Enter your mobile number or email address below and we'll send you a link to download the free Kindle App. Then you can start reading Kindle books on your smartphone, tablet, or computer - no Kindle device required.
To get the free app, enter your email address or mobile phone number.
The Best American Nonrequired Reading 2007 Paperback – October 10, 2007
Books with Buzz
Discover the latest buzz-worthy books, from mysteries and romance to humor and nonfiction. Explore more
Frequently Bought Together
Customers Who Bought This Item Also Bought
About the Author
DAVE EGGERS is the editor of McSweeney’s and a cofounder of 826 National, a network of nonprofit writing and tutoring centers for youth, located in seven cities across the United States. He is the author of four books, including What Is the What and How We Are Hungry.
Top Customer Reviews
"What Is Your Dangerous Idea" was a great book, full of bite-sized, provocative essays. Unfortunately Best American Non-Required 2007 copied a dozen or more of these essays for it's pages, filling up about a fifth of the book. I'd like to make some comments about kids in high school padding assignments, but that seems mean. My point is, why buy a book full of another book? If "What is Your Dangerous Idea" was good enough to fill up a sizeable portion of Best American, why not just buy "What is Your Dangerous Idea"? The whole point of being an editor is that you choose the best.Read more ›
The premise is simple - San Francisco high school students scour through literary magazines, independent publications, and on-line journals for articles, stories, vignettes, and memoirs that they consider the best. They share their findings with each other and with their editor, Dave Eggers, until they've parsed it down to a few pieces to publish in this NonRequired Reading volume.
Who would've thought that high schools students would have the ability to spot stories to move me emotionally. Me, a jaded forty-one year old man who heaps cynicism on top of his morning cereal the way some spoon out blueberries, or sugar. But they did. Story after article after first-hand account all pulled emotions from me and sat stewing in my mind for days afterward. There wasn't a bad one in the bunch.
The first section is assorted lists and memes, which I consider filler. It was fun I suppose, but the heart of the book lies in Section Two.
The best of it all was from my all-time favorite essayist, Scott Carrier. He weaves an account of his time in Burma before the crackdown. When reading it I was struck by the obvious - how could we have been surprised?
After that brilliance the next story that caused me to ponder for days after reading was by Lee Klein.Read more ›
Goth is dying, most bands are industrial, an informant tells Jonathan Ames in his piece entitled 'Middle-American Gothic'. The graphic story by Alison Bechdel concerning a father's intentional or accidental death is engrossing. D. Winston Brown, in 'Ghost Children', opines that time can transform violence.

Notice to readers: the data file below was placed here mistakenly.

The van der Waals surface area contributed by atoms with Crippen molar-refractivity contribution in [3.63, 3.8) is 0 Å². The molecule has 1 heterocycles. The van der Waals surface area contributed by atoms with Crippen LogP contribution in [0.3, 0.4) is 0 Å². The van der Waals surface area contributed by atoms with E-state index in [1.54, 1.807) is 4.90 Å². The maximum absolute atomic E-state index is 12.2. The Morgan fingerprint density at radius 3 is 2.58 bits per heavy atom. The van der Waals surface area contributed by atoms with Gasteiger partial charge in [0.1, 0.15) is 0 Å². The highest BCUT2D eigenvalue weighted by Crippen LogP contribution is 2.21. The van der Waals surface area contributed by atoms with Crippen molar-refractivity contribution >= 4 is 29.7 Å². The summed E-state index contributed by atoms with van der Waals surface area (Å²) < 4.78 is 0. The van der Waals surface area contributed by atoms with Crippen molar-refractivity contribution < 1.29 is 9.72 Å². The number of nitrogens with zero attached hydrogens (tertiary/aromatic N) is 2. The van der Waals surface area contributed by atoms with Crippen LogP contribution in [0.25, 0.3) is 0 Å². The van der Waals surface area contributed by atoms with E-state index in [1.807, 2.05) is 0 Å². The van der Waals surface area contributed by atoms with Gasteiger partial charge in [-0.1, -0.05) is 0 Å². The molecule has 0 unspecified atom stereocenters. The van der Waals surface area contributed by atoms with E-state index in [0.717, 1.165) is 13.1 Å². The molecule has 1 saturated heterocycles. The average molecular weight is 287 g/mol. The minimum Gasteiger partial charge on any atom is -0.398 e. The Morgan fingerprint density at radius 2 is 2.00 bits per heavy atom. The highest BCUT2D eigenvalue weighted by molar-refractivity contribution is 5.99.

Burma, the size of Texas, called Myanmar, is a place of absolute government control. Scott Carrier, 'Rock the Junta', claims he lied on his visa application to get into the country. Incipient consumerism, a condition he has encountered in other parts of the world, confronts him as he goes in quest of political truths. Foucault described the effects of surveillance. The Burmese poeple, it is asserted, suffer from surveillance.
In the main, women are empathizers and men are synthesizers, (from 'What is Your Dangerous Idea?'). Query--will human beings understand the universe, ever? Reasonably considered, scientific knowledge may be pursued only for its practical applications. In 1900 most inventions involved physical reality. In 2005 they revolve upon virtual entertainment. Today a technological elite owns the country's intellectual property.
Stephen Elliott, 'Where I Slept', had been a known drug user and eighth grade drinker. At least two characters in this collection wear sleeping masks. In 'How to Tell Stories to Children' two of the characters determine that they have forty minutes before the perishables perish and so they have time for tea.
Lee Klein, in 'All Aboard the Bloated Boat' compares Barry Bonds to Jimi Hendrix.Read more ›
Most Recent Customer Reviews
I got this just for Greg Ames' Bathing Ed Asner Trilogy, which then deteriorated to "Best American Names of HOrses Expect to have Undistinguished Careers" and "Best... Read morePublished on August 15, 2013 by Dr. Dave
Short stories by Dave Eggers and Company, same as last year and the year before, great stuff. Its better than the stuff youll find in readers digest or the new yorker.Published on December 18, 2012 by Clint Gannon
I got this book for the Conan Speech in it and found many more worthy works in it. The book is in great condition.Published on October 20, 2011 by Reem A
Tastes great! Less filling!
Ok. This is the first BANR I've actually read (2007 version), but I'm so glad I bought it. Read more
Dave Eggers very openly describes the process by which he leads the team of Bay Area young adults in choosing the pieces included in the "Best American Nonrequired Reading" series,... Read morePublished on January 18, 2009 by cs211
This is a collection of off-beat and overlooked pieces--short stories, essays and various articles--from a wide range of 2007 publications. Read morePublished on April 8, 2008 by J. Bosiljevac
Good, good stuff thus far...we'll see about the "Best" when I finish. The scintillating wit of Mr. Stevens' intro is enough to convince me that it will live up to its title. Read morePublished on February 13, 2008 by Mabel Gray
What a fun, engrossing, bizarre and eclectic read this is - it starts off with a funny introduction by Sufjan Stevens followed by poetry about Ed Asner, "Best American" selections... Read morePublished on November 9, 2007 by Andrij W. Zip